USL’s First Stick Program Has ‘Transformative’ Impact in Maine

This article appears in the Northeast version of the November edition of US Lacrosse Magazine. Don’t get the mag? Join US Lacrosse today to start your subscription.

In some places, youth and high school girls’ lacrosse plays catch-up to the boys’ game, which may be more entrenched and established within a community. 

That’s not the case in Waterboro, Maine.

The girls’ lacrosse program at Waterboro’s Massabesic High School, serving students in the RSU 57 school district, is an annual contender for championships. Supported by a strong youth feeder program, the Mustangs have won two state titles and have two runner-up finishes in the past six years alone. The team’s games draw big crowds, and generate great support and enthusiasm in the community.

Meanwhile, the fledging Massabesic boys’ team has had its struggles, including a winless campaign as recently as 2015. When Steve Gallo took over as head coach in 2016, he understood that one of the catalysts that would help fuel a turnaround was the creation of a youth program. It might not pay immediate dividends for the high school team, but it would help support the program’s long-term sustainability.

“We knew we needed a feeder program, but it’s expensive to start up,” he said.

Some online research put the US Lacrosse First Stick Program on Gallo’s radar. Grants provided by the national governing body would provide the needed equipment and resources to help start a new youth program.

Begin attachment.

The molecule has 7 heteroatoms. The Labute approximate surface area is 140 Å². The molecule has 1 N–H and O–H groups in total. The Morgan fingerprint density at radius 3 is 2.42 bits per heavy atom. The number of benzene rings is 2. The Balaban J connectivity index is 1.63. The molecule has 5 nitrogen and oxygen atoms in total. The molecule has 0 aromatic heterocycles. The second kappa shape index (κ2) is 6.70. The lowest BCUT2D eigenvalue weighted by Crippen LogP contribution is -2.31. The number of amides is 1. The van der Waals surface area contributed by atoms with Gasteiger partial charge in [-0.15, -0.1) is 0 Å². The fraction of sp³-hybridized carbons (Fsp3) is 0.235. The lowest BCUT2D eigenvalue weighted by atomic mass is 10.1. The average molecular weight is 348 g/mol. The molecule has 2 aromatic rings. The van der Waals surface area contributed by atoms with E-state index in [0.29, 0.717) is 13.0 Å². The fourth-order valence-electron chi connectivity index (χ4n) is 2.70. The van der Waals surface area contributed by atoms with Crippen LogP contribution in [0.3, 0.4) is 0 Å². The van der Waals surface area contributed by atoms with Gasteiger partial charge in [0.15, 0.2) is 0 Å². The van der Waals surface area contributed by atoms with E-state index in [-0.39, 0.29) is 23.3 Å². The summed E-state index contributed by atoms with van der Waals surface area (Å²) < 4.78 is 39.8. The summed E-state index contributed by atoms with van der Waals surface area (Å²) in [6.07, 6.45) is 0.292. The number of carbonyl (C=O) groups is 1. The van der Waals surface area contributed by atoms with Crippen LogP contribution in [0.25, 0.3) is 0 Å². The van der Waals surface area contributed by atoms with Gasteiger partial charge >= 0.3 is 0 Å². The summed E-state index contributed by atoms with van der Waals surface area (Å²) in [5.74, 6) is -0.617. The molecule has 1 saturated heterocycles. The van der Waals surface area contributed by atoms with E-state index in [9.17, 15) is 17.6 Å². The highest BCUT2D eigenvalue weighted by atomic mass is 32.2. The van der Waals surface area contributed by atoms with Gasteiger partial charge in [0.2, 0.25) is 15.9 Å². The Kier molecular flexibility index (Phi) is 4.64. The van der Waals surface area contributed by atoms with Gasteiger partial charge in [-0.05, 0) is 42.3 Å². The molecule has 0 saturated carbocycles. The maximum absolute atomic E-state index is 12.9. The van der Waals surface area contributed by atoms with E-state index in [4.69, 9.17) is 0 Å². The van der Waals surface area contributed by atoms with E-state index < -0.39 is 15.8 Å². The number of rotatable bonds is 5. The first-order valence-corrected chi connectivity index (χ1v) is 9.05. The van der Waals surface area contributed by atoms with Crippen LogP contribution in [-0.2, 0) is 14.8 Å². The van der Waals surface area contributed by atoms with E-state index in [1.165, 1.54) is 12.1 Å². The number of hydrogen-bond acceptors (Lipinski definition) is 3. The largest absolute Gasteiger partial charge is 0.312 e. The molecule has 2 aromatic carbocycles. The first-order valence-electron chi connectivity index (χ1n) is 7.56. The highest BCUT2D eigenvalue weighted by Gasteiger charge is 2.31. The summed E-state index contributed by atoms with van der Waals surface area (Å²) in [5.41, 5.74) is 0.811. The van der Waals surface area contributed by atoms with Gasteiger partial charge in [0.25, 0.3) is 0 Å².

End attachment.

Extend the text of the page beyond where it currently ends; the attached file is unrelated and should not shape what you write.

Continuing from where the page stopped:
Working with Todd Smith, manager of Waterboro Recreation, Gallo coordinated the application and received a First Stick grant from US Lacrosse in 2017. 

“It was a perfect fit,” Gallo said. “We had instant credibility with parents because kids didn’t have to rely on used, non-certified equipment to try the game. The safety issue was immediately taken care of.”

Gallo recruited an experienced youth coach in Perley Densmore, who brought on qualified assistants, and established both a 5/6-grade and 3/4-grade team in 2017. Both squads, dubbed the Junior Mustangs, joined Maine Youth Lacrosse.

“It was amazing how quickly everything fell into place,” Gallo said. “We had good coaches and a well-funded program. We had lined fields for every game and two officials. It seemed to happen overnight. It was really cool for the kids and the parents were blown away.”

After starting with two teams and 28 kids that first season, the Junior Mustangs added a third team to their lineup in 2018 and accommodated 45 players. 

“This is something that is really growing, and I don’t see it stopping,” Smith said. “Some of the other sports we offer are declining in numbers, but lacrosse is one of our strongest programs.”

Gallo estimates that about 90 percent of the youth players are new to lacrosse.

“Many of these kids would never have tried lacrosse if we hadn’t been able to provide the equipment for them,” he said. “The reality is that many of the families in our district would simply not have been able to afford lacrosse.”